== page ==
Coming into the penultimate race of the season, Mike Hawthorn of Ferrari held a slender four point lead over Vanwall's Stirling Moss. Whatever happened in the next two races at Monza and Casablanca, the first British Champion would be crowned. Moss took pole, Brooks second, Hawthorn third, and despite a brief incursion from Phil Hill's Ferrari, the battle between Moss and Hawthorn resumed, battling for the victory, however on Lap 17, gearbox trouble meant that Moss had to retire. If Hawthorn could win, he would be world champion. The Ferrari's took command of the race with the combination of Hawthorn and his wingman Hill, but Tony Brooks, team-mate of Vanwall, was a prick up their backside. After a long first pit stop early on in the race, Brooks was making progress up the field like never seen before. After the Ferrari's pitted mid-race, all of a sudden it was a three-way fight for the win, with Brooks beautifully overtaking Hawthorn for the lead with ten laps to go. His stunning victory, his third of the season, meant that Vanwall won the constructors championship whilst keeping hopes of a Stirling Moss title alive.
7. 1959 USA GP (Won By Bruce McLaren)
Many know McLaren for being the name that created the greatest F1 team of all time barring Ferrari, others know him for his World Endurance Racing record, winning Le Mans, Sebring and Daytona in his time, but McLaren was a great F1 racer as well. At the season finale at Sebring (a track McLaren knew well from his enduring racing), Jack Brabham, Stirling Moss and Tony Brooks were all in the title fight. Stirling Moss took pole, and was dominating the race, but after just six laps in the lead, his gearbox broke once more in his Copper, and with Brooks outside of the top three, Brabham was set for victory - but could the Australian do it in style? He was doing a great job of controlling the race until the final lap, where his Cooper ran dry of fuel. The Australian elected to push his Cooper around the final quarter-lap of the race, finishing in fourth place, but team-mate Bruce McLaren shot past him, Brabham famously waving him on, followed by a fast-following Maurice Trintignant, also of Cooper. It was a tense final half of a lap, but McLaren held on to take his first GP win. In just his seventh Formula One race at the age of 22, McLaren became the youngest ever GP winner, a record that would not be beaten for another staggering 44 years, when Fernando Alonso won the 2003 Hungarian GP.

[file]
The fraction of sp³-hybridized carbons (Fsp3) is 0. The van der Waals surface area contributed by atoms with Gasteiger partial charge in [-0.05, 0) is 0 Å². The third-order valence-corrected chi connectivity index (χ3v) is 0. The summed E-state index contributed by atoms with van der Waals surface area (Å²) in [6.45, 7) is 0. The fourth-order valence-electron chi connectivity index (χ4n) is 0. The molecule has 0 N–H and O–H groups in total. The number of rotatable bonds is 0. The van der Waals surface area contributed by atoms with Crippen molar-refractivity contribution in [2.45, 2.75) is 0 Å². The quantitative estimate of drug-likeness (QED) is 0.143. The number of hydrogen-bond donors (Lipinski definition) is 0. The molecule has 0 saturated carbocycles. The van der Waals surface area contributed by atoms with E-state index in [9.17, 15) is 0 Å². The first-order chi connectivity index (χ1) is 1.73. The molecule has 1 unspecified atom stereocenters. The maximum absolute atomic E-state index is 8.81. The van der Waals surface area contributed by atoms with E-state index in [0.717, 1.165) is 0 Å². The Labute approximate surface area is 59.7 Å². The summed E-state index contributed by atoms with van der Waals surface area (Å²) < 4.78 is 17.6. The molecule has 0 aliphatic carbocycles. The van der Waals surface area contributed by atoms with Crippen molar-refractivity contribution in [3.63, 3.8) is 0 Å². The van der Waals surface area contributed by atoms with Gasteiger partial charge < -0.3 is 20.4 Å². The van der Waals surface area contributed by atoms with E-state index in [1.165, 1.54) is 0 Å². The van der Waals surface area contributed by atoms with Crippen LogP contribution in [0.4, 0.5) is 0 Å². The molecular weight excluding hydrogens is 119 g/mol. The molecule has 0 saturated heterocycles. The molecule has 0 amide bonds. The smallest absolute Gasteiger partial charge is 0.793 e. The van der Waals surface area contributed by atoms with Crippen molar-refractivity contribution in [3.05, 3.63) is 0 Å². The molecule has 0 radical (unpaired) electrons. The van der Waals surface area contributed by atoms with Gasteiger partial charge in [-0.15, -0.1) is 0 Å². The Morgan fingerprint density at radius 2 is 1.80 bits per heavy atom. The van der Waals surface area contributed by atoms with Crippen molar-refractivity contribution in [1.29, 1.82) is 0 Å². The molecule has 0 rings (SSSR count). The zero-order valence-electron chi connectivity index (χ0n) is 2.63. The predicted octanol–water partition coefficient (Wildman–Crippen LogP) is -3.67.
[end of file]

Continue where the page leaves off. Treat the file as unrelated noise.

6. 1956 Italian GP (Won By Stirling Moss)